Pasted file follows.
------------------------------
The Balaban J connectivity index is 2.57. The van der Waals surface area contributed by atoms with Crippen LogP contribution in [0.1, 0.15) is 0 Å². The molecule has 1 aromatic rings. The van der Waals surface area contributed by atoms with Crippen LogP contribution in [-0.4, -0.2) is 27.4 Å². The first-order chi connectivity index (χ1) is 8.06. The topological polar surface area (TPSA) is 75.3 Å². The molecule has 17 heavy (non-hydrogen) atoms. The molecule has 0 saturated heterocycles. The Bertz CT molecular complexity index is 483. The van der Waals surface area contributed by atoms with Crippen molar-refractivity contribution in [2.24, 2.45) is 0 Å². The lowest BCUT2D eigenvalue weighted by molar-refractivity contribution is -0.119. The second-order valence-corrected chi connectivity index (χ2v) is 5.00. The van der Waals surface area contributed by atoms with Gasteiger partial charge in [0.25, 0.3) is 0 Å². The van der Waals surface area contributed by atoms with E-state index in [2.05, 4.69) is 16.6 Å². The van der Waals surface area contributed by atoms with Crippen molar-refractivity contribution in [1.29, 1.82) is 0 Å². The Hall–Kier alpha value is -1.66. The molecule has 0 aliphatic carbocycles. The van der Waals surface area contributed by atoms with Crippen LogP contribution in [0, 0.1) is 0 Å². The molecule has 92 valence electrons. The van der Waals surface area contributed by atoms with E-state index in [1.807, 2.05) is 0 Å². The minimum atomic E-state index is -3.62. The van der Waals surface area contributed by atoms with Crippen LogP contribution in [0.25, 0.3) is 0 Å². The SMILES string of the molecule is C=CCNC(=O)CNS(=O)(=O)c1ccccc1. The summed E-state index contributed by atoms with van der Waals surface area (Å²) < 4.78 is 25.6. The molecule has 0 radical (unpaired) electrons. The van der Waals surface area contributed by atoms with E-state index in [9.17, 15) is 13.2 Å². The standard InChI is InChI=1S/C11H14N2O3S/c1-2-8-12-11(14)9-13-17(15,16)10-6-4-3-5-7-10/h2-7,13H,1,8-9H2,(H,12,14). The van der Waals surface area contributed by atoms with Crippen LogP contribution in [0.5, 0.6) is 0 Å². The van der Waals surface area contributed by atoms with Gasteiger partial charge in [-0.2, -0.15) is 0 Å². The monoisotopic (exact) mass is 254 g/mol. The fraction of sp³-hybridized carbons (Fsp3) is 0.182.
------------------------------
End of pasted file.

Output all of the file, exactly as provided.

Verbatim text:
The Balaban J connectivity index is 2.57. The van der Waals surface area contributed by atoms with Crippen LogP contribution in [0.1, 0.15) is 0 Å². The molecule has 1 aromatic rings. The van der Waals surface area contributed by atoms with Crippen LogP contribution in [-0.4, -0.2) is 27.4 Å². The first-order chi connectivity index (χ1) is 8.06. The topological polar surface area (TPSA) is 75.3 Å². The molecule has 17 heavy (non-hydrogen) atoms. The molecule has 0 saturated heterocycles. The Bertz CT molecular complexity index is 483. The van der Waals surface area contributed by atoms with Crippen molar-refractivity contribution in [2.24, 2.45) is 0 Å². The lowest BCUT2D eigenvalue weighted by molar-refractivity contribution is -0.119. The second-order valence-corrected chi connectivity index (χ2v) is 5.00. The van der Waals surface area contributed by atoms with Gasteiger partial charge in [0.25, 0.3) is 0 Å². The van der Waals surface area contributed by atoms with E-state index in [2.05, 4.69) is 16.6 Å². The van der Waals surface area contributed by atoms with Crippen molar-refractivity contribution in [1.29, 1.82) is 0 Å². The Hall–Kier alpha value is -1.66. The molecule has 0 aliphatic carbocycles. The van der Waals surface area contributed by atoms with Crippen LogP contribution in [0, 0.1) is 0 Å². The molecule has 92 valence electrons. The van der Waals surface area contributed by atoms with E-state index in [1.807, 2.05) is 0 Å². The minimum atomic E-state index is -3.62. The van der Waals surface area contributed by atoms with Crippen LogP contribution in [0.25, 0.3) is 0 Å². The SMILES string of the molecule is C=CCNC(=O)CNS(=O)(=O)c1ccccc1. The summed E-state index contributed by atoms with van der Waals surface area (Å²) < 4.78 is 25.6. The molecule has 0 radical (unpaired) electrons. The van der Waals surface area contributed by atoms with E-state index in [9.17, 15) is 13.2 Å². The standard InChI is InChI=1S/C11H14N2O3S/c1-2-8-12-11(14)9-13-17(15,16)10-6-4-3-5-7-10/h2-7,13H,1,8-9H2,(H,12,14). The van der Waals surface area contributed by atoms with Crippen LogP contribution in [0.5, 0.6) is 0 Å². The van der Waals surface area contributed by atoms with Gasteiger partial charge in [-0.2, -0.15) is 0 Å². The monoisotopic (exact) mass is 254 g/mol. The fraction of sp³-hybridized carbons (Fsp3) is 0.182.